Codd's 12 rules
Codd's 12 rules are
a set of thirteen rules (numbered zero to twelve) proposed by Edgar F.
Codd, a pioneer of the relational model for databases, designed to
define what is required from a database management system in order for
it to be considered relational, i.e., an RDBMS.
produced these rules as part of a personal campaign to prevent his
vision of the relational database being diluted, as database vendors
scrambled in the early 1980s to repackage existing products with a
relational veneer. Rule 12 was particularly designed to counter such a
positioning. In fact, the rules are so strict that all popular
so-called "relational" DBMSs fail on many of the criteria.
Rule 0: The system must qualify as relational, as a database, and as a management system.
For a system to qualify as a relational database management system (RDBMS), that system must use its relational facilities (exclusively) to manage the database.
Rule 1: The information rule:
information in the database is to be represented in one and only one
way, namely by values in column positions within rows of tables.
Rule 2: The guaranteed access rule:
data must be accessible with no ambiguity. This rule is essentially a
restatement of the fundamental requirement for primary keys. It says
that every individual scalar value in the database must be logically
addressable by specifying the name of the containing table, the name of
the containing column and the primary key value of the containing row.
Rule 3: Systematic treatment of null values:
DBMS must allow each field to remain null (or empty). Specifically, it
must support a representation of "missing information and inapplicable
information" that is systematic, distinct from all regular values (for
example, "distinct from zero or any other number", in the case of
numeric values), and independent of data type. It is also implied that
such representations must be manipulated by the DBMS in a systematic
Rule 4: Active online catalog based on the relational model:
system must support an online, inline, relational catalog that is
accessible to authorized users by means of their regular query
language. That is, users must be able to access the database's
structure (catalog) using the same query language that they use to
access the database's data.
Rule 5: The comprehensive data sublanguage rule:
The system must support at least one relational language that
- Has a linear syntax
- Can be used both interactively and within application programs,
data definition operations (including view definitions), data
manipulation operations (update as well as retrieval), security and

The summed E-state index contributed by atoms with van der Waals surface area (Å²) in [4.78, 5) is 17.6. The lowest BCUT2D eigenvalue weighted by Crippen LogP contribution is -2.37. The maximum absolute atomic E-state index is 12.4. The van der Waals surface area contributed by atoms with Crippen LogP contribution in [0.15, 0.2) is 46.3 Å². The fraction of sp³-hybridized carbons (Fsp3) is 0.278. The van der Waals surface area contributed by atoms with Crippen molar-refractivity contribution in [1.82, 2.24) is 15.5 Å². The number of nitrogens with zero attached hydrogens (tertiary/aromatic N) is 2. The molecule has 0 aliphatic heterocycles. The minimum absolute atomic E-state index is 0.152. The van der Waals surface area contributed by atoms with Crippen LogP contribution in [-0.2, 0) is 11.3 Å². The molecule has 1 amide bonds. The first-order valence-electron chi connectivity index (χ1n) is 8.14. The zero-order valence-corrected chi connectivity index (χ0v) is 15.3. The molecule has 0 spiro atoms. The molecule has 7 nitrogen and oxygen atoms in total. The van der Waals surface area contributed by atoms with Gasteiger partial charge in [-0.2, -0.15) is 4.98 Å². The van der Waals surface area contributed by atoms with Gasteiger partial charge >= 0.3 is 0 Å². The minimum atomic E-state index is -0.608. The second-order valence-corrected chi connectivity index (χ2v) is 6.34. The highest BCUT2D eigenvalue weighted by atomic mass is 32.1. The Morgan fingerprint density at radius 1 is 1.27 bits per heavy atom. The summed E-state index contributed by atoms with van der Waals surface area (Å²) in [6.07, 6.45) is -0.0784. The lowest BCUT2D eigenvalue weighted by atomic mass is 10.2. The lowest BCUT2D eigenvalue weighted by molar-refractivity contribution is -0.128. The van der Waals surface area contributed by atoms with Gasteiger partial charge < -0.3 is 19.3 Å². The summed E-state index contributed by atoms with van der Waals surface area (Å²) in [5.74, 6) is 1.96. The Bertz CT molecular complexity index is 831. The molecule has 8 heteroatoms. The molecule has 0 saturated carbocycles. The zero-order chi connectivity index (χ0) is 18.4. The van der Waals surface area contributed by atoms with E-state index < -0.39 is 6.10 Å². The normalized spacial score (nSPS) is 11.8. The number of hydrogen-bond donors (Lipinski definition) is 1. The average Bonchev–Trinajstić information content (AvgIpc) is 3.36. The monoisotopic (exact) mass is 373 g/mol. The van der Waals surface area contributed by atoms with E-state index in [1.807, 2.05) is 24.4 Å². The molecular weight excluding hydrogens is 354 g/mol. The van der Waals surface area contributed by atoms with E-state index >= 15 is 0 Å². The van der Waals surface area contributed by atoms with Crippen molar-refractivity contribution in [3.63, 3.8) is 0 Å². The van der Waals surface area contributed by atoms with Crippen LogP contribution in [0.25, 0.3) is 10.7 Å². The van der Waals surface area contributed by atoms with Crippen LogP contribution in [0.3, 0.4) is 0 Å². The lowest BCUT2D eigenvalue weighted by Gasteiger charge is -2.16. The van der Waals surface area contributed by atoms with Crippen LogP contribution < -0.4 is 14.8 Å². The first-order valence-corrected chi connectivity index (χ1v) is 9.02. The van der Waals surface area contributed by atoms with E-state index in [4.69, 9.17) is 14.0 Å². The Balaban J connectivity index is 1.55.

integrity constraints, and transaction management operations (begin,
commit, and rollback).
Rule 6: The view updating rule:
All views that are theoretically updatable must be updatable by the system.
Rule 7: High-level insert, update, and delete:
The system must support set-at-a-time insert, update, and delete operators.
This means that data can be retrieved from a relational database in
sets constructed of data from multiple rows and/or multiple tables.
This rule states that insert, update, and delete operations should be
supported for any retrievable set rather than just for a single row in
a single table.
Rule 8: Physical data independence:
to the physical level (how the data is stored, whether in arrays or
linked lists etc.) must not require a change to an application based on
Rule 9: Logical data independence:
to the logical level (tables, columns, rows, and so on) must not
require a change to an application based on the structure. Logical data
independence is more difficult to achieve than physical data
Rule 10: Integrity independence:
constraints must be specified separately from application programs and
stored in the catalog. It must be possible to change such constraints
as and when appropriate without unnecessarily affecting existing
Rule 11: Distribution independence:
distribution of portions of the database to various locations should be
invisible to users of the database. Existing applications should
continue to operate successfully :
- when a distributed version of the DBMS is first introduced; and
- when existing distributed data are redistributed around the system.
Rule 12: The nonsubversion rule:
the system provides a low-level (record-at-a-time) interface, then that
interface cannot be used to subvert the system, for example, bypassing
a relational security or integrity constraint.